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A New Theory on Amelia Earhart : 50 Years After Disappearance, Experts Puzzle Over Flyer's Fate

June 28, 1987|PAUL DEAN | Times Staff Writer

A half-century after the landing or splashdown, more than two dozen books beyond the death or survival of the principals, maybe a million questions, theories, reports, rumors, investigations, lies and honest mistakes later . . . there is a fresh shred of evidence concerning the disappearance of record-forging aviator Amelia Earhart.

A veteran State Department employee says she has a copy of an unpublicized government telegram indicating that the famed flier was a prisoner of the Japanese until the end of World War II.

Patricia Morton, 52, a deputy examiner of foreign service applicants for the State Department in Washington and an Earhart hobbyist, said she found the telegram and related correspondence three years ago in an obscure National Archives file on World War II American POWs in Asia.

It implies that Earhart, who disappeared over the South Pacific on July 2, 1937, while attempting to be the first woman to fly around the world, was interned by the Japanese at Weihsien, China, at least until Aug. 24, 1945.

Telegram to Washington

That was the date (10 days after the Japanese surrender) on a telegram dispatched to Washington for domestic delivery by U.S. Naval radio. It was routed from Weihsien through the U.S. Embassy in Chunking and read: "CAMP LIBERATED ALL WELL VOLUMES TO TELL LOVE TO MOTHER."

It was unsigned and made no mention of Amelia Earhart.

But it was addressed to the late George P. Putnam, Earhart's husband, at 10042 Valley Spring Lane, North Hollywood.

That address, in the Toluca Lake district near the Lakeside Country Club, was listed as the couple's home when Putnam filed his wife's will in December, 1938.

Fred Goerner, 62, a San Francisco broadcaster and 1966 author of "The Search for Amelia Earhart," confirmed that he also has a copy of the telegram. He obtained it, he said, when World War II State Department records were declassified in 1975. To his knowledge, only he and Morton among dozens of serious Earhart researchers have seen the telegram.

And according to Goerner and Morton, two weeks after the State Department's Special War Problems Division dispatched the telegram, a reply was received from Putnam.

"I have just received the message sent recently from your office and would like to file with you my new address in the event any other messages are sent me from overseas."

It was signed George Palmer Putnam, Shangri-Putnam, Lone Pine, Calif.

Morton, who has a top secret security clearance but who has been working on the Earhart disappearance as a mild hobby, has taken the telegram no further. "But I'm talking with the State Department in hopes of doing some serious research," she said. "On my own time, but with their records. It (the telegram) is only a thread, not a whole fabric. But it gives us an indication that maybe the whole story hasn't been told . . . and hope that if we keep searching, we will carry it through."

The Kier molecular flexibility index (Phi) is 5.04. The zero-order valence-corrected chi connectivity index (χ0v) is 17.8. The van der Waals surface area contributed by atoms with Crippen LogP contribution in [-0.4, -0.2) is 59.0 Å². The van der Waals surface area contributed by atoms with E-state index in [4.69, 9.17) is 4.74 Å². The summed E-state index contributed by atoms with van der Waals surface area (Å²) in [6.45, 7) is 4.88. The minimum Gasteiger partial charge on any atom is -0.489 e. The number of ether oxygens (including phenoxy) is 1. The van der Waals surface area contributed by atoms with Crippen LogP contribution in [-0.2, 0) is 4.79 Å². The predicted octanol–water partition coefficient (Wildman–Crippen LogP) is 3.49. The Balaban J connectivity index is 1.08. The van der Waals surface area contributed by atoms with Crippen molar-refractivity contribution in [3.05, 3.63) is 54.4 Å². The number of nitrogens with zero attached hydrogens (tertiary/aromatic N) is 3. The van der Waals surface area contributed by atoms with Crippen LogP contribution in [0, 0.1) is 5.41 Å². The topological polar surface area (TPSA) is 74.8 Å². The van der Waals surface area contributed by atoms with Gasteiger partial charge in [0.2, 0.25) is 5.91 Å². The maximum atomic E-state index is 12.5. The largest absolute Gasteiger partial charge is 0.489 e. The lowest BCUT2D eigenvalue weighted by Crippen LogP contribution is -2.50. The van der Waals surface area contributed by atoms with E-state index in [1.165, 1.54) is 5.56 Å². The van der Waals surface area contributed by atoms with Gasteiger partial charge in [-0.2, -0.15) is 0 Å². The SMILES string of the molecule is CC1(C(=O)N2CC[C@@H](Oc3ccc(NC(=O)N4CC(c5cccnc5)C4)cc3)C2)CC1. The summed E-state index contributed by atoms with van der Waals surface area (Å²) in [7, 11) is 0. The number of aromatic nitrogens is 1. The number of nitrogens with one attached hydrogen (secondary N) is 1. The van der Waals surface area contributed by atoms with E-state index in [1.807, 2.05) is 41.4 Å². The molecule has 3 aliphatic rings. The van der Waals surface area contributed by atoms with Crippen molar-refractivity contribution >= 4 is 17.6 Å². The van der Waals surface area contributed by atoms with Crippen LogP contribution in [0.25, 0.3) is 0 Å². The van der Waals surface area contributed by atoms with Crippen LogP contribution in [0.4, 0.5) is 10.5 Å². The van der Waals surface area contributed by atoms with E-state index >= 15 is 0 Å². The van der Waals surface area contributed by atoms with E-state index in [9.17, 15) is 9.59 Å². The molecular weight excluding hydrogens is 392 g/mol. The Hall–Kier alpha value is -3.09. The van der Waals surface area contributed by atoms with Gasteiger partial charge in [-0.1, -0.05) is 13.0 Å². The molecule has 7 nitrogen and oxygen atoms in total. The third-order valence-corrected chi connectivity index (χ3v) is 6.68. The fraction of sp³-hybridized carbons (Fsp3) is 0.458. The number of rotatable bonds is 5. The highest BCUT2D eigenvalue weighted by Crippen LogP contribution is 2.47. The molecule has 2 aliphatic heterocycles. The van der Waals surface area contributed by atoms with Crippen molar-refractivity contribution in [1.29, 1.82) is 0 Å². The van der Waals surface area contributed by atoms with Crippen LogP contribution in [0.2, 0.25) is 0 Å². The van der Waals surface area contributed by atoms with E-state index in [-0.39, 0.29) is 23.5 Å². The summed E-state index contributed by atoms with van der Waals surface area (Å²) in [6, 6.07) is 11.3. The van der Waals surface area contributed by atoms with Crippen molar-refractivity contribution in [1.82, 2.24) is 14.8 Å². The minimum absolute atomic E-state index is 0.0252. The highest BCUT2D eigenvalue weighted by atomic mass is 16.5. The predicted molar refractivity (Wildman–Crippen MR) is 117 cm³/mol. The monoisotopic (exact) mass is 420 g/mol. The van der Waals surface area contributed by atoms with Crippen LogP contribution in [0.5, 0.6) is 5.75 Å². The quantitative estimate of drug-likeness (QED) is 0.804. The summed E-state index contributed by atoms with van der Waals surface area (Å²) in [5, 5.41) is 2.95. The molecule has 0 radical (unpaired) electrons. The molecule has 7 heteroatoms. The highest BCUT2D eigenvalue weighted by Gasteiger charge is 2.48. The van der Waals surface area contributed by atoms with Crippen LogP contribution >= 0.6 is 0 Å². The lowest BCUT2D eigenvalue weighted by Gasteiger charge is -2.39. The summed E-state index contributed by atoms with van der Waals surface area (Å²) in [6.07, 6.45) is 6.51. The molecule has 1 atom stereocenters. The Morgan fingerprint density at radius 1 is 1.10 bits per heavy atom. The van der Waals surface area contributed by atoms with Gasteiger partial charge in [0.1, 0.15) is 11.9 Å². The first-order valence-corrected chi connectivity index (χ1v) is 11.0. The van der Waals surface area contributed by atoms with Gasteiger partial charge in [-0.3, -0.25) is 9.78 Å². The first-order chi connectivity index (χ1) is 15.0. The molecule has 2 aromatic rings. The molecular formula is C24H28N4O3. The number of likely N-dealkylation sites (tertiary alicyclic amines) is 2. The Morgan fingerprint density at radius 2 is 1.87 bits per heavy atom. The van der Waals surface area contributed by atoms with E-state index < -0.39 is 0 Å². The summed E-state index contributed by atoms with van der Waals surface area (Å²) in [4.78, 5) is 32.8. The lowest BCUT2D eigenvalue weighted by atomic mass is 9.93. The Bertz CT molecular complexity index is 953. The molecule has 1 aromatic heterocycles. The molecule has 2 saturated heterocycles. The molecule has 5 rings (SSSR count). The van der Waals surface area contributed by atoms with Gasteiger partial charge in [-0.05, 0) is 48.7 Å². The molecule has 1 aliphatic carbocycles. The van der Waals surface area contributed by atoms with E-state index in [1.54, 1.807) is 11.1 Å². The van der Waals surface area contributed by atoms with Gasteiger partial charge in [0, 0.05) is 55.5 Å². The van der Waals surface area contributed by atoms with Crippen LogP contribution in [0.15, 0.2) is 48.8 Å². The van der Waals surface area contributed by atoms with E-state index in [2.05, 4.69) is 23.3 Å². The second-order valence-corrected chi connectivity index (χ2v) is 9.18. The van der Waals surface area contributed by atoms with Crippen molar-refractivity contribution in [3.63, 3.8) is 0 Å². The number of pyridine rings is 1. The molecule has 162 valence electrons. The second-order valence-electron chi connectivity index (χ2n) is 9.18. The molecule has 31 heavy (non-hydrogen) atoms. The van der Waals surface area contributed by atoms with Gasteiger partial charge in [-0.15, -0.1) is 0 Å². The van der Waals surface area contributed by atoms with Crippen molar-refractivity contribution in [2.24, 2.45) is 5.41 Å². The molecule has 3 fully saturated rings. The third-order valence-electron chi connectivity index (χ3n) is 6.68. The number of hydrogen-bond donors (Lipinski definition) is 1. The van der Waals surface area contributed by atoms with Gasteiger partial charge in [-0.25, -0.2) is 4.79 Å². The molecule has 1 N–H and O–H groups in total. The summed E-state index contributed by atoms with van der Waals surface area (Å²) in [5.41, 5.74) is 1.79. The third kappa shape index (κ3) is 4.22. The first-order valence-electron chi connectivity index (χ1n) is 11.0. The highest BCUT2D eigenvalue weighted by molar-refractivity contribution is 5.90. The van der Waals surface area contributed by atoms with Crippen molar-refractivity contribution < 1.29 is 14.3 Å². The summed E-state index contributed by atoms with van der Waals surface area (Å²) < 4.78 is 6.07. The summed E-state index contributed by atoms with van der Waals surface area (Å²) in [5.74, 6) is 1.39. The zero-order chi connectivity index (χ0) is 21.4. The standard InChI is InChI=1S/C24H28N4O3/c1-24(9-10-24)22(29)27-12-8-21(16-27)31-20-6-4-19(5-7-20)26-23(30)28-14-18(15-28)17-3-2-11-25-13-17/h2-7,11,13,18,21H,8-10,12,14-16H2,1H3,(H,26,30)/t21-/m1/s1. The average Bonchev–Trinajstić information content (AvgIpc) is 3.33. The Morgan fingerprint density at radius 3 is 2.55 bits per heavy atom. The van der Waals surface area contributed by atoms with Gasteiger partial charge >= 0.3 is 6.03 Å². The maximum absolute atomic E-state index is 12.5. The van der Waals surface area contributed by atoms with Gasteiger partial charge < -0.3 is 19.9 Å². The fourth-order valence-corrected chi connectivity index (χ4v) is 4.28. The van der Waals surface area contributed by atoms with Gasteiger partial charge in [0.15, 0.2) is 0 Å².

Goerner, who has been researching the Earhart mystery for 27 years, says he has checked every available military record for Weihsien, spoken with OSS personnel who liberated the camp and checked with survivors of Putnam, who died in 1951, but has been unable to build on the lead.

"It (the telegram) is intriguing, it's fascinating, but it doesn't prove doodly," he said last week. "I personally don't believe it was sent by Amelia, but I don't know who did send it. I believe she died or was executed on the island of Saipan."

Is the telegram an authentic message from Earhart? Or a hoax? It certainly raises more questions that it settles. If Earhart was repatriated, why was it done in secret? Does Amelia Earhart live? Is the telegram some government red herring? Could it have been from a close male friend or some military relative of Putnam?

And that's the true complexion of the Earhart issue on this eve of the 50th anniversary of her disappearance.

Confusion and contradiction.

The only truth is that the search hasn't paused since the enigma began.

In 1937, the initial search was a full hunt by the U.S. Navy that covered more than 260,000 square miles and consumed most of July. It found no trace, not one stick or slick of the Burbank-built, twin-engined Lockheed Electra of pilot Earhart, 39, and her navigator, Fred Noonan, 44.

Official verdict: The round-the-world flight of Earhart and Noonan ended when the couple ran out of fuel, crashed and were lost at sea.

Official denial: Since scuttlebutt first surfaced as early as 1938, every Washington administration from Roosevelt to Reagan has consistently rejected suggestions that Earhart (already a household heroine) and Noonan (a Navy Reserve commander and former navigator for Pan American) were using the record attempt as a cover to overfly a suspected Japanese military buildup in the South Pacific. Nor were they captured, imprisoned or executed by the Japanese.

Army of Private Researchers

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